It is nearly impossible to pick up a newspaper these days without being confronted with a crisis. The plethera of burning issues seem to roll of the tongue like Billy Joels’ 1980’s hit ‘We Didn’t Start the Fire’. Arab unrest, climate change, carbon tax, refugees, earthquakes, nuclear threats, US debt, house prices, interest rates, war in Afghanistan, Greek bailout, living costs, cattle bans, … This list goes on.
For news and political junkies like myself, our present news cycle is riverting consumption. However, current events can also be quite a depressing diet. Once we have seen off one crisis, two more pop up. The continuation of these events have made us tired and nostaligic. We long for the days when life seemed simpler, more moral and more secure.
But simply longing for our problems to be fixed does not work, so we submerge ourselves in the banality of facebook, reality tv, and social gatherings. Alternatively we obsess with political and ideological involvement hoping to heal the world and make it a better place. In Australia, we are blessed to be somewhat isolated from the worst effects of some of the global crisis, but nevertheless, the creep of globalization has drawn us into the vortex of world affairs.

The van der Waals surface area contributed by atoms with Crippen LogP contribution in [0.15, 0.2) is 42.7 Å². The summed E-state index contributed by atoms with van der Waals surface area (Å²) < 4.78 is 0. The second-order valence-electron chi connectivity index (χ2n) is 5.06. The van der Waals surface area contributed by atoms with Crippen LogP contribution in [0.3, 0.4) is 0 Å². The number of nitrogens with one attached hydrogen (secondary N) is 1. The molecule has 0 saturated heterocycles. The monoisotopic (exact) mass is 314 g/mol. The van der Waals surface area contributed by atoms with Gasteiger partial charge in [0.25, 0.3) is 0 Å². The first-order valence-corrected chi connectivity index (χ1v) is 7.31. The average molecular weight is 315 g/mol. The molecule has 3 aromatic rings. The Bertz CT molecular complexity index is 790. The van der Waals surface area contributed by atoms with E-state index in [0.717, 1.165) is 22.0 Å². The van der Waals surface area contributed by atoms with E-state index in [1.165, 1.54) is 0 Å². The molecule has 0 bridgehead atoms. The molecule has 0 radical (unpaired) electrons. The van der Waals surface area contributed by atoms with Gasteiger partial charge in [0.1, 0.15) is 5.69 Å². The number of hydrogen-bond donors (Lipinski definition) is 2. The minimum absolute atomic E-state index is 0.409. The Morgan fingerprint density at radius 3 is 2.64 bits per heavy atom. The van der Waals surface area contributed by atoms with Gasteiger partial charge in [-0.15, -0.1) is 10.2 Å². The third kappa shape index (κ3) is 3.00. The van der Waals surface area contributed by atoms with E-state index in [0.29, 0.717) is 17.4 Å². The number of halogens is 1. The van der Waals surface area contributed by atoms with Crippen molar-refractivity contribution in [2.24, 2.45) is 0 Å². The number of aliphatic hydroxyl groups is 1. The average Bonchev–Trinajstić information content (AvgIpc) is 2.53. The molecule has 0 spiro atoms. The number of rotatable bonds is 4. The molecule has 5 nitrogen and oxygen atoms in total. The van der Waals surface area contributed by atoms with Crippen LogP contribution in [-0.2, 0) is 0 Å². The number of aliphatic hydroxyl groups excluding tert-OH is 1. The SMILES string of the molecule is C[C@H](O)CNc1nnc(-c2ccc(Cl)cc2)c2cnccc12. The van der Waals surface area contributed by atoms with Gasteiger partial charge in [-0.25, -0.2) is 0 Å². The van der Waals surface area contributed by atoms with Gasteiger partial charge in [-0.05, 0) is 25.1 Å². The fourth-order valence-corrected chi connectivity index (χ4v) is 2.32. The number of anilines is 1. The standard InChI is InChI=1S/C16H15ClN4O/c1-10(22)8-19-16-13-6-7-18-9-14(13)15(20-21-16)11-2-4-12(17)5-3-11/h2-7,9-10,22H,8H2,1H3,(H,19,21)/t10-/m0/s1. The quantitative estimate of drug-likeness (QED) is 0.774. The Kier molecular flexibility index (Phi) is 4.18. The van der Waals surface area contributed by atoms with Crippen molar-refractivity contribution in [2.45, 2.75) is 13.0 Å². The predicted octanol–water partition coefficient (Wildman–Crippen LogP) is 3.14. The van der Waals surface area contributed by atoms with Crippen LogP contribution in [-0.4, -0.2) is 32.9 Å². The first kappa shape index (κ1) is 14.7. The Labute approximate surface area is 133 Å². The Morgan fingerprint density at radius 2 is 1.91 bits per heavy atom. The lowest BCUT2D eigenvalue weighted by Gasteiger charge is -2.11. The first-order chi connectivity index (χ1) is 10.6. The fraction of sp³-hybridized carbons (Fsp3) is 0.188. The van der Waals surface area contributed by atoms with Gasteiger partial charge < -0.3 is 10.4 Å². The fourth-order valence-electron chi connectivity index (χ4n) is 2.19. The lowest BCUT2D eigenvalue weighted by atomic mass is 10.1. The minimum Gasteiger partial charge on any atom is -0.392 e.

But how should we as Australian Christians respond? Firstly, we should take comfort that no crisis is a surprise to God. Not only is God all-knowing, but He has told us that these types events will occur. They are part of God’s plan for redemption in preparation for His return (Matt 24:14).
Secondly, we should be on our guard for false Christs. Our ever present temptation is to look to government instead of God. We worship the false security of our worldly nesteggs, forgetting that Jesus taught us that earthly possessions will corrupt and disappear. We must replace our ‘temporal Christs’ with the treasure of our eternal Jesus.
Finally, as followers of Christ, we are not to worry, but rather we must renew our minds by having our thinking transformed. (Romans 12:2) As we revel in God’s grace and mercy towards us, we will relax in God’s promise that we are not destined to judgment, but to rest. It is not our job to save the world, it is our job to love the Saviour of the world.